He’s got the fat contract (a four-year, $57 million extension that kicked in this season), the impressive measurables (7-feet, 285 pounds), and the Hall of Fame mentor (Kareem Abdul-Jabbar). But other than some inconsistent runs where he occasionally looks like a legit beast, Andrew Bynum hasn’t done enough to show he should be the future centerpiece of the L.A. Lakers.
Injuries have been the biggest problem. For each of the last three seasons, Bynum has missed significant chunks of the schedule due to knee and Achilles ailments. And after sitting out the last month of this regular season with an Achilles strain, the 22-year-old suffered a meniscus tear in his right knee during the Lakers/Thunder series that limited him to just 24 minutes in Game 1 against Utah and will at least require offseason surgery, if not season-ending surgery sooner. It hasn’t been as bad for Bynum as it’s been for, say, Greg Oden, but he’s not exactly A.C. Green, either.
With current L.A. icon Kobe Bryant famously grinding through injuries all over his body, the idea that the fragile Bynum is being eyed to eventually take over the headline spot for the League’s marquee franchise doesn’t even fit. Solid future All-Star center? Sure. The Franchise for the Lakers? So far he’s not reliable enough. From today’s Los Angeles Times:
It looked more and more as if Bryant and Bynum switched places on the health meter, the 31-year-old guard saying he was “very encouraged” by how his right knee felt, while the 22-year-old center accepted the facts of his growing medical file.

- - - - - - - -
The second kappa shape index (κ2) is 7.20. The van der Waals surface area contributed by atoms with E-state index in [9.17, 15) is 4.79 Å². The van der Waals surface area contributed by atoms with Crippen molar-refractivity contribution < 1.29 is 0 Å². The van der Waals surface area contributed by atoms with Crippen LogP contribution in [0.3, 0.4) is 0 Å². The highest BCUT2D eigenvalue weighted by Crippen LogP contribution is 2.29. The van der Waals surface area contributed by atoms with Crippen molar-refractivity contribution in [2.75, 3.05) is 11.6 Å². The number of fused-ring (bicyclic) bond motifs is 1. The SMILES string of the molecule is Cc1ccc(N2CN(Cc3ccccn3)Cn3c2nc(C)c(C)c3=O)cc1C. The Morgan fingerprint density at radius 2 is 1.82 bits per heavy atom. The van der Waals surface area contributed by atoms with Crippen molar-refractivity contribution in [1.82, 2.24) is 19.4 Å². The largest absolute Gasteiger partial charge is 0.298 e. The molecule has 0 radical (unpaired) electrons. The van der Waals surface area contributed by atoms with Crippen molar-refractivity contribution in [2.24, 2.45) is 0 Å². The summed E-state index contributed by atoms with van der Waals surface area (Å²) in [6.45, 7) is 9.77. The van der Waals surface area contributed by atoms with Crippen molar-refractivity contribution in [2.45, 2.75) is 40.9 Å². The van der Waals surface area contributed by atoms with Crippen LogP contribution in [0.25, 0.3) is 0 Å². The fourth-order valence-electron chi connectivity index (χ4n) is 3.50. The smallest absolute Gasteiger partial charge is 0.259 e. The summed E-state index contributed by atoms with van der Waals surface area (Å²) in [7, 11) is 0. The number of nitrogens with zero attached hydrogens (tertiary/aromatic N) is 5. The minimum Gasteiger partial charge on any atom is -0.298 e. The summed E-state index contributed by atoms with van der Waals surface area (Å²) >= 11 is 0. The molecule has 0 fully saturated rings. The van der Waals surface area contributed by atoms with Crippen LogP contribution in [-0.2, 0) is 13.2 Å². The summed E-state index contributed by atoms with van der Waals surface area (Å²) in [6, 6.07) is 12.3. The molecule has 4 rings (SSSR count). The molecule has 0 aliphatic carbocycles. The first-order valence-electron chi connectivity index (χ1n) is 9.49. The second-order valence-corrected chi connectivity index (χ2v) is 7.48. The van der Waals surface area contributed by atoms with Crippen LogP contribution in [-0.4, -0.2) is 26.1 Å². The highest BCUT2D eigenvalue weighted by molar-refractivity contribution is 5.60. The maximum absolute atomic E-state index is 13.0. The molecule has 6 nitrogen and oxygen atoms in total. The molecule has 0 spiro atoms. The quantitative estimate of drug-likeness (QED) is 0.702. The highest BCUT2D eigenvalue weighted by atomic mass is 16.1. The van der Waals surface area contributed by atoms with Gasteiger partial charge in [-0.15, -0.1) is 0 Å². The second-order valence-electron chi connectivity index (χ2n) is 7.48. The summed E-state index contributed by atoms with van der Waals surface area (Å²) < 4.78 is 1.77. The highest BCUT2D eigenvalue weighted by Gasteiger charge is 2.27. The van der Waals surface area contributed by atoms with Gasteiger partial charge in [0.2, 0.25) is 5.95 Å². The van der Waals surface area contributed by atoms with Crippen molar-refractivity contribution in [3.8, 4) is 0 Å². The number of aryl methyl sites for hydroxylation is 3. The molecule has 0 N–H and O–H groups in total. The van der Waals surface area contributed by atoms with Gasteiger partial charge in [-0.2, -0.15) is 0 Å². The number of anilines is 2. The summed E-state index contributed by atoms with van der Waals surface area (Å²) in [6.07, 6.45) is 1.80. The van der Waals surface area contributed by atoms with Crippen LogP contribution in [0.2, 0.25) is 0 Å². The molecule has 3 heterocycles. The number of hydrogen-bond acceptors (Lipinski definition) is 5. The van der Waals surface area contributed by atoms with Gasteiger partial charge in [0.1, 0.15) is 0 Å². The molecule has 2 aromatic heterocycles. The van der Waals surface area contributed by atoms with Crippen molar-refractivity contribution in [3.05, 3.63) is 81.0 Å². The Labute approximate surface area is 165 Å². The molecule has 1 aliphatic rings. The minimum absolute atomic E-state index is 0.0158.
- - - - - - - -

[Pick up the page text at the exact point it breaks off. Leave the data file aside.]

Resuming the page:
“I guess I am kind of injury-prone,” said Bynum, who missed 32 games last season, 47 in 2007-08 and 17 games this season before sustaining a pain-inducing tear in cartilage in his right knee last week.
His jumping ability was affected in the Lakers’ Game 1 victory and there probably won’t be any improvement until he gets surgery.
“It’s the same as it was,” said Bynum, who had eight points and 10 rebounds. “It’s going to be that way until I get it cleaned out.”
Season-ending surgery is an option if it worsens, but Bynum will continue to play though the discomfort, which he described as a sharp pain because “bones are against each other.”
“Cutting and jumping and landing and pushing off is where I feel it, but running in a straight line is not bad at all,” he said.
Even with Bynum playing hurt, the Lakers still have the frontcourt advantage against the Jazz, who are missing starting center Mehmet Okur and 6-9 forward Andrei Kirilenko due to their own injuries. Bynum, Pau Gasol and Lamar Odom each grabbed double-digit rebounds in Game 1, while Gasol scored 25 points. Game 2 is tonight.
The Lakers proved they can win a championship without much help from Bynum, as they did last year when injuries and foul trouble had him on the bench for much of the NBA Finals win over Orlando. Apparently they don’t need Bynum to be a star this year, either. But if he’s supposed to be The Future, when is Bynum going to take the next step and produce on a consistent basis?
* Kobe talked about his, um, interesting photo shoot with Los Angeles Times Magazine, where he donned a handful of all-white outifts and had this Willy Wonka, E.T., misguided-fashion-maven thing going.
“They’re a little too artsy for me,” Kobe told the L.A. Times, adding that he didn’t like the “Babyface” look the stylist gave him, but admitted he had fun.
When a reporter asked whether Kobe would prefer his all-white Diddy party shoot or the infamous Alex Rodriguez Details shoot where A-Rod was kissing himself in the mirror, Kobe said, “The one that has four rings. Then I can tell everybody to kiss my…”